Hey look at that, they’re pretty good. In the three seasons since The Decision and the Welcome Party, LeBron and co. have won 74 per cent of their regular-season games and been to the Finals thrice, winning twice. LeBron James has won two straight regular season and Finals MVPs, and last year Miami strung together 27 consecutive wins — the second-longest streak ever.
All that said, though, think of how much different this off-season could’ve been for the Heat. Let’s say Ray Allen simply fails to make the second-chance, step-back corner three with 5.2 seconds left in Game 6 of the 2013 Finals, likely giving the Spurs the series. Suddenly the talk is less about a potential threepeat, and more about how LeBron choked — he missed the three attempts that preceded Allen’s — for the second time in three years, and lost in the Finals for the third time in four trips. It’s about Dwyane Wade’s failing body. It’s about Chris Bosh’s sub-par post-season performance (12.1 points per game), and how he doesn’t have what it takes to match up against true NBA centres.
More than anything, the talk surrounding the team would be about the outright necessity of trading one of the Big Three (which was a big topic of discussion when Miami was down 3–2 to San Antonio).
But Allen did hit the three, and the Heat successfully turned the tenor of the conversation in their favour, quelling calls for the heads of the talented trio at the team’s core and leaving them alone to do what they do — contend for the title.
Additions: Greg Oden, Michael Beasley
Departures: Mike Miller, Juwan Howard
The No. 1 pick in 2007 and the No. 2 pick in 2008? On talent alone, this is a huge haul for the Heat. In reality, it’s more like an interesting gamble. Wade was banged up and looked severely limited at times last season, and could use a Tim Duncan–like minutes limit to keep him fresh for the playoffs. Getting some scoring help off the bench (Beasley, if he can keep it together) would go a long way to help with that.
Similarly, the Heat struggled against Roy Hibbert and the size of the Pacers in the Eastern Conference Finals, and a rejuvenated Oden would be a perfect antidote. They’ll bring him along slowly, but this move is more about the playoffs than the regular season anyway.
- Is Wade the guy we saw in Games 1 through 3 of the Finals (14.3 points, 1.3 rebounds and 4.3 assists per game, with 44.2 percent shooting) or the guy we saw in Games 4 through 7 (23.5 points, 6.0 rebounds and 4.75 assists per with 49.4 percent shooting)? Or is he both of those players, suddenly at the whim of his body on any given night? Because Bosh haters have been joking for a while about how the Heat are more like a Big Two — if it turns out they’re really more of a Big One, then the path to a third title gets a lot rockier.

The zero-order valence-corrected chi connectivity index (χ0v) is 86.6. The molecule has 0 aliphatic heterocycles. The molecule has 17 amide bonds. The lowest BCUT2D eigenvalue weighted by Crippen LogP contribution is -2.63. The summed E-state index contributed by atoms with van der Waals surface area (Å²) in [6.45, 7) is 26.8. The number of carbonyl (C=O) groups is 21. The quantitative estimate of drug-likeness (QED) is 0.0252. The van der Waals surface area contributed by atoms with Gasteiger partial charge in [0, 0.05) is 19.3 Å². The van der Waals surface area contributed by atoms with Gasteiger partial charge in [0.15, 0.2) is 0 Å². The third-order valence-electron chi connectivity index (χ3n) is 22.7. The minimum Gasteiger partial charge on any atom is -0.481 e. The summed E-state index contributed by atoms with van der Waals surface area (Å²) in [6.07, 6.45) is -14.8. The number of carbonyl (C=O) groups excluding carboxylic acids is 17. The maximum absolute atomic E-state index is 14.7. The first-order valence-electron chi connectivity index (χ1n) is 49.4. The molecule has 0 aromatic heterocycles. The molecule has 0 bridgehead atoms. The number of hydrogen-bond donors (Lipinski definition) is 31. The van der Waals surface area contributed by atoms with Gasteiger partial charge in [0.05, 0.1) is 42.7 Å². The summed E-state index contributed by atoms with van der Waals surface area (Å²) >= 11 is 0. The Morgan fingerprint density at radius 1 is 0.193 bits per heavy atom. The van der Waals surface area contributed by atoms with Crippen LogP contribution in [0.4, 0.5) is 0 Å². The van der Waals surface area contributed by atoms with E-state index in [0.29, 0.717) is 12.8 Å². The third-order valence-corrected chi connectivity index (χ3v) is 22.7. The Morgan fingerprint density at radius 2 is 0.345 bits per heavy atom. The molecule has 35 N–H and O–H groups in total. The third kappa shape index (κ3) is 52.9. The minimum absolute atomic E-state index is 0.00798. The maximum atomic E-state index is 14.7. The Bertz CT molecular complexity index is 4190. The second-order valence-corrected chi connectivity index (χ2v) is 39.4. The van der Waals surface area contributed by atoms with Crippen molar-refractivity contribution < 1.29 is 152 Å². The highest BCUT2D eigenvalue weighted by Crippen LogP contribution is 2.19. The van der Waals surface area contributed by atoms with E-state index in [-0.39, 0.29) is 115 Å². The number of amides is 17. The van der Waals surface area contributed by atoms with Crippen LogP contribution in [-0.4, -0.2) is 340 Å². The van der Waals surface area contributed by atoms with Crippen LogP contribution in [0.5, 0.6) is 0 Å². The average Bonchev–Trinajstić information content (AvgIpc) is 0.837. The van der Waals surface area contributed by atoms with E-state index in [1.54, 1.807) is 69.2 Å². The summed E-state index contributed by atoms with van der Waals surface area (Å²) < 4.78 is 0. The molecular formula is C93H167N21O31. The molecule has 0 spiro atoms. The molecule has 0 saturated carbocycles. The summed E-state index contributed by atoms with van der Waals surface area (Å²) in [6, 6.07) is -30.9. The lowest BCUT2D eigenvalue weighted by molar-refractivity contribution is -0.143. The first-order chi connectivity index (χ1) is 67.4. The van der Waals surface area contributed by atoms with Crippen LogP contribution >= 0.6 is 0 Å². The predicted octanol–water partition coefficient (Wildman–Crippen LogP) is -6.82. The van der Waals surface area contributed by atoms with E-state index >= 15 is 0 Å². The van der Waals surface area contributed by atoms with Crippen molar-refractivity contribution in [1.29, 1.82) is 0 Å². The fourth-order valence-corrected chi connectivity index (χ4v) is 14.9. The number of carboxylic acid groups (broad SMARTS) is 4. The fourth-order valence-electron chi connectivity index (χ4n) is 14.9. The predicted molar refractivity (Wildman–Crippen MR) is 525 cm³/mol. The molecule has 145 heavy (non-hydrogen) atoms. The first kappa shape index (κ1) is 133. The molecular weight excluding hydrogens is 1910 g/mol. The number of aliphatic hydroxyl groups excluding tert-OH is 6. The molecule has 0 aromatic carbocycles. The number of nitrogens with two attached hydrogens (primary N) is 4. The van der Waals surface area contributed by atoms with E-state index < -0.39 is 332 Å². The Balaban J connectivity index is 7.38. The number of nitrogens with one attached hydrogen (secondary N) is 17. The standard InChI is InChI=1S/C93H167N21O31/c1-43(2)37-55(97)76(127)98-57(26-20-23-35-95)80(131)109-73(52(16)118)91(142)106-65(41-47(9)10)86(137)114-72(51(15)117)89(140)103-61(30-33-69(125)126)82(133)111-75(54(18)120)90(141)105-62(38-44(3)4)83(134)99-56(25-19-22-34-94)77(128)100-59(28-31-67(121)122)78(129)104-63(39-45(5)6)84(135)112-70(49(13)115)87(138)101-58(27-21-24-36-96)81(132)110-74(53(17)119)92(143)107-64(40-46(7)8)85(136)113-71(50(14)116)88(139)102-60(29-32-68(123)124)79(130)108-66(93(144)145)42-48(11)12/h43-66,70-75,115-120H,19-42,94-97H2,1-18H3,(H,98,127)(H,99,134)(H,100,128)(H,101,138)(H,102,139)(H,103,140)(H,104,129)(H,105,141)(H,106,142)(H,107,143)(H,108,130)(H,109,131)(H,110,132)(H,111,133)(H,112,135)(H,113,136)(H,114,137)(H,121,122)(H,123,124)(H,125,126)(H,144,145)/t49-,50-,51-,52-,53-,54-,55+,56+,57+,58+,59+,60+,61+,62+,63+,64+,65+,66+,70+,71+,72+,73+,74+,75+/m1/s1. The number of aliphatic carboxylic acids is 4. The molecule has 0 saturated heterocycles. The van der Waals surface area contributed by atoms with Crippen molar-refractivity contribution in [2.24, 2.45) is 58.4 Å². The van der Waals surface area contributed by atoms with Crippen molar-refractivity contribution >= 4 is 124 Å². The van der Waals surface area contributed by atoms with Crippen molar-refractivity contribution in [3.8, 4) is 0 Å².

- Does Greg Oden have anything left? And, if so, what? This is a guy who notched 25 points, 12 rebounds and four blocks in the NCAA championship game against a Florida frontcourt featuring future all-stars Joakim Noah and Al Horford. Then again, this is a guy who also forces us to look all the way back to his college days for benchmarks because he simply hasn’t been able to stay healthy in the NBA. Since he was drafted in ’07, he’s played a grand total of 82 games — a single season. But he put up fantastic per-36-minute stats in those games. If the Heat’s training staff can get him and his surgically repaired knees on the floor and keep them there, he could be a huge boon to Miami’s interior play on both ends. But that’s a big if.
- Is LeBron better than Jordan? (Heh. Just kidding. We’re not scheduled to write that piece again until March.)
- The Decision 2.0. Next off-season James, Wade and Bosh can all exercise opt-out clauses in their contracts and test the waters of free-agency. Wade will be 32 and playing on increasingly achy knees, so it’s unlikely he bolts — win or lose. But LeBron and Bosh are a different story. The Heat are capped out and there’s little flexibility here, and if things break the wrong way in the playoffs, exposing a suddenly lowered ceiling, either or both could bolt for greener (if not warmer) pastures. Several teams, including L.A. and Cleveland, will have lots of space for a max signing.
Nobody. This is an old roster (second-oldest in the NBA last season with an average age of 30.2) with established roles and very little upside on the fringe. Mario Chalmers and Norris Cole will continue to split time at the point, but neither is about to see a major jump in his career averages.
Scale of Decency
Mad decent. While the playoffs showed us a few more cracks in the Heat’s armour than we’re used to seeing, Miami rated in the top 10 in both offensive and defensive rating last year (per Basketball Reference) and head coach Erik Spoelstra has them all on the same page—and thanks to the lack of turnover relative to teams like the Nets, the Heat will hit the ground running. Plus, they’ve got LeBron for at least one more season, and he’s enough to make a team mad decent all on his own.
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